It's never too soon
One effect of term limits has been to make known well in advance the date of future openings in the Legislature. When a new member is elected in a safe district -- which nearly every district is -- dozens of political calendars are flipped ahead six years. It's never too early to start plannning.
With the 2004 election passed, it is no surprise, then, that the public jockeying for seats that will open in 2006 has begun.
One prize seat is the 41st Assembly District, which is not only safely Democratic but also has statewide cache because of its wealth, its celebrity constituents in Malibu and the Malibu Hills, its reputation as a center of environmental activism and the district's all-star alumni club: Tom Hayden and Sheila Kuehl.
Late last week, longtime Democratic activist Kelly Hayes-Raitt of Santa Monica formally announced her candidacy and scheduled two fund-raisers. Hayes-Raitt, a one-time environmental aide to Lt. Gov. Leo McCarthy, has played a lead strategic role in campaigns to save bilingual education, to enact laws protecting homeowners whose property is contaminated by toxic molds, to phase out air-polluting diesel school buses and other notable causes. More recently she has made two trips to Iraq to advocate for Iraqi women. For those efforts, the Los Angeles County Commission on the Status of Women named her a Los Angeles County Woman of the Year for 2004. She has never before run for elective office.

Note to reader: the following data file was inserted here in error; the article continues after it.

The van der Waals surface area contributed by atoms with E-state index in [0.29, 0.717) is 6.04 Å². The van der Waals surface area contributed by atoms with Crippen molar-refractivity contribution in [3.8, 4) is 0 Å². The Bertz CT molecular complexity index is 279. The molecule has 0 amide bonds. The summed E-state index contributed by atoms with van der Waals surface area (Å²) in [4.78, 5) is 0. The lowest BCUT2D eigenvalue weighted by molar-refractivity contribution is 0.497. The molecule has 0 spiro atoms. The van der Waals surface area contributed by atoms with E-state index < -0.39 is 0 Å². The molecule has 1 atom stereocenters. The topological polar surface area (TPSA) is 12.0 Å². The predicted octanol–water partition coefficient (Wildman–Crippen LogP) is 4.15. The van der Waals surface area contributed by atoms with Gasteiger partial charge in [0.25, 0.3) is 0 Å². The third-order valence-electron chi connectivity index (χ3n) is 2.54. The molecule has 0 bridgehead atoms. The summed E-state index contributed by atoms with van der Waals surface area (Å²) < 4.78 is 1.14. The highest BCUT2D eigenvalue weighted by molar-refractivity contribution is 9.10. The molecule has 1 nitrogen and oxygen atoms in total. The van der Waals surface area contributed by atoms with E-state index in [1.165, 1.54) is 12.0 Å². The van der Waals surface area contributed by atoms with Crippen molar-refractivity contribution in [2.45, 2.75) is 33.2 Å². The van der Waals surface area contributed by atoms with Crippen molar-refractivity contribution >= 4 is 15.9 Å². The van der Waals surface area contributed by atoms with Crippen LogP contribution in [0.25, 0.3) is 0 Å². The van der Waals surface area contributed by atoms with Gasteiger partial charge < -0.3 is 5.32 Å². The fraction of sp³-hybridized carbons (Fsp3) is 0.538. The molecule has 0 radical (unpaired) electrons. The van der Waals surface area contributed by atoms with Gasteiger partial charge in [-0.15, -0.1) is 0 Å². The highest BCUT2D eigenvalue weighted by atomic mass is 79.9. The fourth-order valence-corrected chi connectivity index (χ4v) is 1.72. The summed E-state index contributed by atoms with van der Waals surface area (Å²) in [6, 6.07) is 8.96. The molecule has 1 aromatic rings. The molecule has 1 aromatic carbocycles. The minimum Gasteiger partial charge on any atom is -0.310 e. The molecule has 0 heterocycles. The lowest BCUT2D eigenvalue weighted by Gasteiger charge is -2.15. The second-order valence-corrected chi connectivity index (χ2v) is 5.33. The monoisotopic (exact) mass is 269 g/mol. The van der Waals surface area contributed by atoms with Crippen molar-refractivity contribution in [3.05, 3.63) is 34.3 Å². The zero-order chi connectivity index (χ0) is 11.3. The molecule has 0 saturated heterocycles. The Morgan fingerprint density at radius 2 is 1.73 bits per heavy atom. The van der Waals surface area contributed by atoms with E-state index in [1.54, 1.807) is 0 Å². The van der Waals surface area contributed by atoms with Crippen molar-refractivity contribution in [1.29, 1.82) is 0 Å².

Other candidates will certainly be coming forward in the weeks and months ahead. Among the leading possibilities: Calabasas City Councilman Barry Groveman, an environmental lawyer and former assistant L.A. city attorney; and former Agoura Hills City Councilwoman Louise Rishoff, who is district office director for incumbent Assemblywoman Fran Pavley. There is also the wild-card possibility of newly elected Santa Monica City Councilman Bobby Shriver, the brother of California first lady Maria Shriver and brother-in-law of Gov. Arnold Schwarzenegger.
The last time the seat was open, Pavley prevailed in a remarkably fractured, five-way Democratic primary in which four candidates each received at least 15 percent of the Democratic vote. Pavley prevailed with 32.7 percent, ahead of former Los Angeles Department of Water and Power General Manager David Freeman.